What is a Guideboat?

There was no “invention” of an Adirondack guideboat—rather, the Adirondack guideboat evolved from a need for an efficient, lightweight mode of transportation through the waterways. Because of their unique structure and their exclusiveness to the Adirondacks, guideboats are difficult to define. Different people define guideboats differently, so for the purpose of this website we are using the definition of Adirondack scholars Kenneth and Helen Durant that is the accepted definition by the Adirondack Museum. They highlight five necessary structural components of a boat to make it a guideboat:

Guideboat Model

1)   A narrow wooden boat, pointed at both ends, with “sawn ribs of natural crook erected on a flat, elliptical bottom board” (Durant, 1980).
2)   A smooth planked surface with ¼ inch spruce or cedar boards on the outside of the boat
3)   Can be carried by one man, as indicated by a notched yoke
4)   The middle seat is removable, with no fixed thwarts
5)   Square oar looms, oar handles cross at mid-stroke

The ribs of the boat, as shown in the image on the right, are carved from the trunk of a single spruce or cedar tree and form the foundation of the hull. The ribs are attached to a flat bottom board before the smoothed planks are attached to the ribs. A yoke is attached across the center to allow the boat to be carried on a single person’s head and shoulders. The seat lies near the yoke, and is removable to allow for easier transport. The boat’s oars are attached to the boat’s oarlocks so that the rower can briefly let them go to adjust gear, fish, hunt, etc. The oars have large square looms near the handles that help balance the boat’s weight and prevent the oars from sliding out of the oarlocks.

Durant’s definition is based on the unique construction style of a guideboat. The construction is very specific, but it took many years of development and refinement before a standard guideboat model was accepted. The definition says that a guideboat must be made of spruce or cedar, because those were the lightest available materials available in the heyday of guideboat building. Modern guideboat builders have access to lighter materials like Kevlar, and even if Kevlar is used to create a boat with the exact same design of a traditional guideboat, there is much debate among guideboat builders and historians as to whether or not a kevlar boat can truly be considered a guideboat.

The beginning of the guideboat in the Adirondacks was believed to be somewhere between 1825 and 1835, and it was not until 1890 that the guideboat became extremely popular throughout the region. The beginning of the guideboat is hard to pinpoint, although there is a common story of a Native American and an Adirondack guide Mitchell Sabattis creating the first ever “guideboat” in Long Lake (Durant, 1980). In fact, although this definitely was one of the earliest known guideboats, Sabattis’ vessel was probably a combination of ideas borrowed from other builders throughout the Adirondacks.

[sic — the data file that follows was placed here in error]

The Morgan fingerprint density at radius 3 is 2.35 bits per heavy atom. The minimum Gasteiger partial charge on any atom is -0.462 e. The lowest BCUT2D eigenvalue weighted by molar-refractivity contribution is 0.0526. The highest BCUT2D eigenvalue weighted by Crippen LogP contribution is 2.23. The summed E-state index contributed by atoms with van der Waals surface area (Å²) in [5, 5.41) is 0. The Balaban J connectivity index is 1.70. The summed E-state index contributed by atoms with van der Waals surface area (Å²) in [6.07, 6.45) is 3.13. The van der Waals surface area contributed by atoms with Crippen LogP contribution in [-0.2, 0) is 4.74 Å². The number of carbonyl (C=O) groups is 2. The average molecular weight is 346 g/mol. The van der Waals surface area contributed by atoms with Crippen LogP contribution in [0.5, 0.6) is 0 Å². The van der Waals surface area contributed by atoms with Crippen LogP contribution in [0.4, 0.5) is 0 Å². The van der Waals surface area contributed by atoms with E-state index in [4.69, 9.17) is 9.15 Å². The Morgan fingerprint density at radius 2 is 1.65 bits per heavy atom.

Before these lightweight boats were coined the “guideboat”, boat builders in the Adirondacks were trying to make their boats as light as possible so trappers and hunters could carry them on their own. Early travelers in the Adirondacks described a unique “Adirondack skiff” that was lighter than most other boats. Nat Foster, a famous hunter and trapper in the Adirondacks, was using a boat in 1827 that he could carry his skiff on his head and shoulders until he was 60 years old (Bond, 1995). This was the beginning of a trend towards creating a boat as light as possible to be used by the trappers and hunters needing to carry gear for long distances through the mountains of the Adirondacks. The lakes and streams through the mountains are infamous for the long stretches of land between them—known as “carries” in the Adirondacks—which travelers would need to transport their gear over, sometimes for up to two miles. Traditional heavy skiffs were not feasible for one person to carry, so lighter boats were developed for hunters and trappers. An Adirondack skiff needed to be light enough for a single person, while having enough space to carry camping gear, hunting equipment, and any furs or game collected from the forest (Bond, 1995). These unique necessities of an Adirondack boat slowly led to the evolution of the guideboat by 1835.

Image References:

Top right: Guideboat Plans, Durant, 1980: "The Adirondack Guide-boat", p. 82.

Middle right: Ghost, D. H. Grant. Adirondack Museum: Catalogue Number 1971.141.0001A

Bottom left: Guideboat, Adirondack, Warren Cole. Adirondack Museum: Catalogue Number 1957.192.0002a